L&D is becoming much more than traditional face-to-face or e-learning standards. The job of the instructional designer (ID) is changing, and learning experience designers are on their way in. As a result, L&D professionals are now tasked with new challenges outside their comfort zone.
For good reason, user interface (UI) and user experience (UX) design is increasingly being used in digital learning. The user interface design anticipates what a user might need to do and ensures that the interface features parts that are simple to access, understand, and use to help them accomplish their goals. It is a process that doesn’t just include the design but the entire experience users have with a product from purchasing it to troubleshooting it.
Learning experience design is created by combining UX and a focus on learning content (the ID method) (LxD). Simply put, designers in LxD concentrate on the learner journey and make it pleasant, engaging, relevant, and enlightening. LxD is more user-centered and takes a comprehensive approach to learning than standard instructional design. Instead of simply conducting a requirements analysis, LxD employs the concept of learner personas. In addition, LxD is technology-enabled and considers content curation, situational learning, data, and analytics. LxD does not require IDs to change their current practices; rather, it requires them to add some new tools to their toolbox.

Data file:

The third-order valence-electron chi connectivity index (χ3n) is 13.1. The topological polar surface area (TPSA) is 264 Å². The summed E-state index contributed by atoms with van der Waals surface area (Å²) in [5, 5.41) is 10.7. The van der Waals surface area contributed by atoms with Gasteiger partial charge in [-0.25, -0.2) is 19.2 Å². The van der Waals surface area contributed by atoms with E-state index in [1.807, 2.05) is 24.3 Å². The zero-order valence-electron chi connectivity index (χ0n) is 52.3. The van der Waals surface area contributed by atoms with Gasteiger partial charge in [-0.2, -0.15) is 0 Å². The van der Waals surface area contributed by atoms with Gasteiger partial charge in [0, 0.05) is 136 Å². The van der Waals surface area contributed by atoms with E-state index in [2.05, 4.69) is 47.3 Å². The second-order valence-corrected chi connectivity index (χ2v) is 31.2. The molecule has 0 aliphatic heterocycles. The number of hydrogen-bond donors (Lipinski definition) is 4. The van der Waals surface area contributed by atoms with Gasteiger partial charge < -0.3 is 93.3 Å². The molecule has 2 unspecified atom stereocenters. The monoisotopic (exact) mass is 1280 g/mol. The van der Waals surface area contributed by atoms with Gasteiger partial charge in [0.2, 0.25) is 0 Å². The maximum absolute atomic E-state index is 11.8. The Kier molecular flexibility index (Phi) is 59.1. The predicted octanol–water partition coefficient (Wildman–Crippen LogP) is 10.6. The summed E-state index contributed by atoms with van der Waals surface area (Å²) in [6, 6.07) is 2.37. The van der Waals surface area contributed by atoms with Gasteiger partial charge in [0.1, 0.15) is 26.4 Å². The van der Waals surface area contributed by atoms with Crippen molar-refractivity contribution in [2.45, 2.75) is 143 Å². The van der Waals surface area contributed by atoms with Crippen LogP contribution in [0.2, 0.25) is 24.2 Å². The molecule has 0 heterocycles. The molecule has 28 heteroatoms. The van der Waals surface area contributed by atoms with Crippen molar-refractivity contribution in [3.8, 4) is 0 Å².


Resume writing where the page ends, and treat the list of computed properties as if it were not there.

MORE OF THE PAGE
Designers should use the design thinking paradigm, a new method of addressing training development, when producing learning inside the LxD framework:
Improving Your Learning Experience Design Skills
Here are some other tips you can use to improve your learning experience